Barnet Family single work   companion entry  
Issue Details: First known date: 2014... 2014 Barnet Family
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    The Barnet family published the Bunyip newspaper at Gawler, 40 kilometres north of Adelaide, for 139 years from 5 September 1863. When the family sold the paper on 31 March 2003, only the Weston family of the NSW Kiama Independent had a longer record of control as Australian newspaper founders.

    The Bunyip began as an eccentric monthly quarto-sized satirical pamphlet with content provided by the Gawler Humbug Society. The printer and part-owner was William Barnet (1834–95), who had served a printing apprenticeship in his home town of Kinross, Scotland. He migrated to South Australia and established a printery and stationer’s shop at Gawler in 1857. In 1861 at Blackwood, he married Hannah Burfield, who was fresh from boarding school but showed a maturity beyond her years in assisting William in the printing business. They had six sons and four daughters.

    Four months after the Bunyip’s launch, Barnet turned to traditional news content as the staple for his columns. The paper continued as a monthly in 1864, but appeared twice a month in 1865 and weekly (as a broadsheet) from 1866. Barnet fought off three competitors between 1869 and 1885, absorbing two of them. Hannah Barnet (1843–1921) took the proprietorial reins when William died. Son Robert Henry (1868–1917), who had started working at the paper at 13, managed the business and became the printer. Another son, Frank Lindley (1875–1941), turned his back on a mining career to become the Bunyip’s accountant, and a daughter, Emily Margaret Mercury (1865–1925), ran the stationery department.

    Robert was elected foundation president of the South Australian Country Press Association in March 1912 and president of the Australasian Provincial Press Association (1914–15). When Robert died in 1917, Hannah took the reins again briefly. Frank, who had become expert as a linotype operator, became the printer and publisher and, in 1921, the manager. Assisting him was Emily in the front shop. When she died in 1925, eldest brother William returned from Adelaide after 49 years on the Advertiser and became the linotype operator for three years until his death.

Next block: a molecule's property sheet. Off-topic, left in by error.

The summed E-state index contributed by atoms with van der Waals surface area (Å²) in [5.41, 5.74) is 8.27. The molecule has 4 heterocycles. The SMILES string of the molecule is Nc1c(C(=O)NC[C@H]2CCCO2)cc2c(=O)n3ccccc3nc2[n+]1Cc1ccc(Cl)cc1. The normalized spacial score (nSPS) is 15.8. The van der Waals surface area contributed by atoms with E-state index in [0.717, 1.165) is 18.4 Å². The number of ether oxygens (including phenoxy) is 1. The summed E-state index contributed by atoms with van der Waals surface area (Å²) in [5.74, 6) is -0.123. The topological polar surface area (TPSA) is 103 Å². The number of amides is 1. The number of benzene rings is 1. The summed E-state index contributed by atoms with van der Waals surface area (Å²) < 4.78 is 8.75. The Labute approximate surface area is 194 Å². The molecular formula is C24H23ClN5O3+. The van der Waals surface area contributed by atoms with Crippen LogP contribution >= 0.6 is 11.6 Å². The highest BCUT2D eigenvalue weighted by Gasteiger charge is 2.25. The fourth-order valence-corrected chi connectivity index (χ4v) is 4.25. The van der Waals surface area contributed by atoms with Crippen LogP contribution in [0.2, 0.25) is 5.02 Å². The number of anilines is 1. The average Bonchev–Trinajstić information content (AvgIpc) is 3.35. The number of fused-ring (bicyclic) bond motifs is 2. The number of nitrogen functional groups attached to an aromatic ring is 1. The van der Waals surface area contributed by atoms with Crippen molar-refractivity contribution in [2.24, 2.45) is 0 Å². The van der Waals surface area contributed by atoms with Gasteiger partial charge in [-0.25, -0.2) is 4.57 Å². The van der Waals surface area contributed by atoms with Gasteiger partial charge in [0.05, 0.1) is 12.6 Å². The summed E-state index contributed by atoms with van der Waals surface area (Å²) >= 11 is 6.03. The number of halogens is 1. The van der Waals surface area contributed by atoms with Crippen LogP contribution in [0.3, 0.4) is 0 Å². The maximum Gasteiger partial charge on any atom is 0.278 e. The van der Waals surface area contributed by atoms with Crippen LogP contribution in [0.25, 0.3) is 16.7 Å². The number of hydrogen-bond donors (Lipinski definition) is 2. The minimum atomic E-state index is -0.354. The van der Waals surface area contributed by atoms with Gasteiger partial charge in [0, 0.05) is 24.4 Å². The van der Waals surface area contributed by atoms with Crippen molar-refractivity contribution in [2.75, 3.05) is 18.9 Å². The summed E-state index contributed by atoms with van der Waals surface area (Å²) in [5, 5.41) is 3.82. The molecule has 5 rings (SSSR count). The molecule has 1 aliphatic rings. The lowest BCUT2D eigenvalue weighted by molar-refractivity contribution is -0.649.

During the Great Depression, Frank’s son, Kenneth Lindley (1919–2000), left school at 14 to join the family firm and became a qualified linotype operator. After serving in World War II, he rebuilt the nearly bankrupt Bunyip into a viable business. He acquired other newspapers, including the Salisbury News, on the northern fringes of Adelaide, in 1948. Ken withdrew from day-to-day management in 1974–75, and son John Lindley (1945– ) became the managing editor; another son, Craig Kenneth (1951– ), became his assistant and Paul William (1957– ) was the photographer. John and Craig became the owners in 1978; they sold in 2003 to the Taylor family, proprietors of the Murray Pioneer (Renmark) since 1905 and more recently papers at Loxton, Waikerie, Burra and Pinnaroo.

    REFs: R. Kirkpatrick, ‘How the Bunyip became more than the medium for jokes’, PANPA Bulletin (October 2001); R. Kirkpatrick, interviews with John and Craig Barnet (2003).


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Last amended 9 Sep 2016 01:09:20
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